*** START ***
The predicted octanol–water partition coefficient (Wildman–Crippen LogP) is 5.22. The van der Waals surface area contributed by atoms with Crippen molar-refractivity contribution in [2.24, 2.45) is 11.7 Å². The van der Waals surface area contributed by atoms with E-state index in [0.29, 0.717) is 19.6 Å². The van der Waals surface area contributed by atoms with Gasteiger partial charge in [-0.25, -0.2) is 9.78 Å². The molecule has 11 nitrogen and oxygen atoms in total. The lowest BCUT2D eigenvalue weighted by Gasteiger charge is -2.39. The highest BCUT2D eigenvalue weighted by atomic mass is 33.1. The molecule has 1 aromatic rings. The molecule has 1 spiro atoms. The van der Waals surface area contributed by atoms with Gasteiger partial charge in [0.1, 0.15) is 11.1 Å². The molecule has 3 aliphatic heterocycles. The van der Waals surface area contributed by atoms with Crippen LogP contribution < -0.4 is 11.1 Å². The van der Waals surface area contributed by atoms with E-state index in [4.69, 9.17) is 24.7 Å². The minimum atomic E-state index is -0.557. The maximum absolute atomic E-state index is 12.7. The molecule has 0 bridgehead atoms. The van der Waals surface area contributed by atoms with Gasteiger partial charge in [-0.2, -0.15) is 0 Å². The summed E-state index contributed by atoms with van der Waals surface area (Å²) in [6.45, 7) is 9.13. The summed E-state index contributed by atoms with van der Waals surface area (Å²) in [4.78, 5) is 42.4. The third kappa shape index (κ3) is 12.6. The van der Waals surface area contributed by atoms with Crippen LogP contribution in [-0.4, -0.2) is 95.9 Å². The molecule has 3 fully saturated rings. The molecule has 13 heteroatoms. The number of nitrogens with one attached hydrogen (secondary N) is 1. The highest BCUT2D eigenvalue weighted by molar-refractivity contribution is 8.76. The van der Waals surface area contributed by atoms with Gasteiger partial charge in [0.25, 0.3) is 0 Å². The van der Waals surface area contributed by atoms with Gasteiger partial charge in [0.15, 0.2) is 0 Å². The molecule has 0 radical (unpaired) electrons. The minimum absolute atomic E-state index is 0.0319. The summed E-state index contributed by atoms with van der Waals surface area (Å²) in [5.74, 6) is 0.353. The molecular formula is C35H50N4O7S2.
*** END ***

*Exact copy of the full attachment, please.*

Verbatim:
The predicted octanol–water partition coefficient (Wildman–Crippen LogP) is 5.22. The van der Waals surface area contributed by atoms with Crippen molar-refractivity contribution in [2.24, 2.45) is 11.7 Å². The van der Waals surface area contributed by atoms with E-state index in [0.29, 0.717) is 19.6 Å². The van der Waals surface area contributed by atoms with Gasteiger partial charge in [-0.25, -0.2) is 9.78 Å². The molecule has 11 nitrogen and oxygen atoms in total. The lowest BCUT2D eigenvalue weighted by Gasteiger charge is -2.39. The highest BCUT2D eigenvalue weighted by atomic mass is 33.1. The molecule has 1 aromatic rings. The molecule has 1 spiro atoms. The van der Waals surface area contributed by atoms with Gasteiger partial charge in [0.1, 0.15) is 11.1 Å². The molecule has 3 aliphatic heterocycles. The van der Waals surface area contributed by atoms with Crippen LogP contribution < -0.4 is 11.1 Å². The van der Waals surface area contributed by atoms with E-state index in [4.69, 9.17) is 24.7 Å². The minimum atomic E-state index is -0.557. The maximum absolute atomic E-state index is 12.7. The molecule has 0 bridgehead atoms. The van der Waals surface area contributed by atoms with Gasteiger partial charge in [-0.2, -0.15) is 0 Å². The summed E-state index contributed by atoms with van der Waals surface area (Å²) in [6.45, 7) is 9.13. The summed E-state index contributed by atoms with van der Waals surface area (Å²) in [4.78, 5) is 42.4. The third kappa shape index (κ3) is 12.6. The van der Waals surface area contributed by atoms with Crippen LogP contribution in [-0.4, -0.2) is 95.9 Å². The molecule has 3 fully saturated rings. The molecule has 13 heteroatoms. The number of nitrogens with one attached hydrogen (secondary N) is 1. The highest BCUT2D eigenvalue weighted by molar-refractivity contribution is 8.76. The van der Waals surface area contributed by atoms with Gasteiger partial charge in [0.25, 0.3) is 0 Å². The van der Waals surface area contributed by atoms with Gasteiger partial charge in [0.15, 0.2) is 0 Å². The molecule has 0 radical (unpaired) electrons. The minimum absolute atomic E-state index is 0.0319. The summed E-state index contributed by atoms with van der Waals surface area (Å²) in [5.74, 6) is 0.353. The molecular formula is C35H50N4O7S2.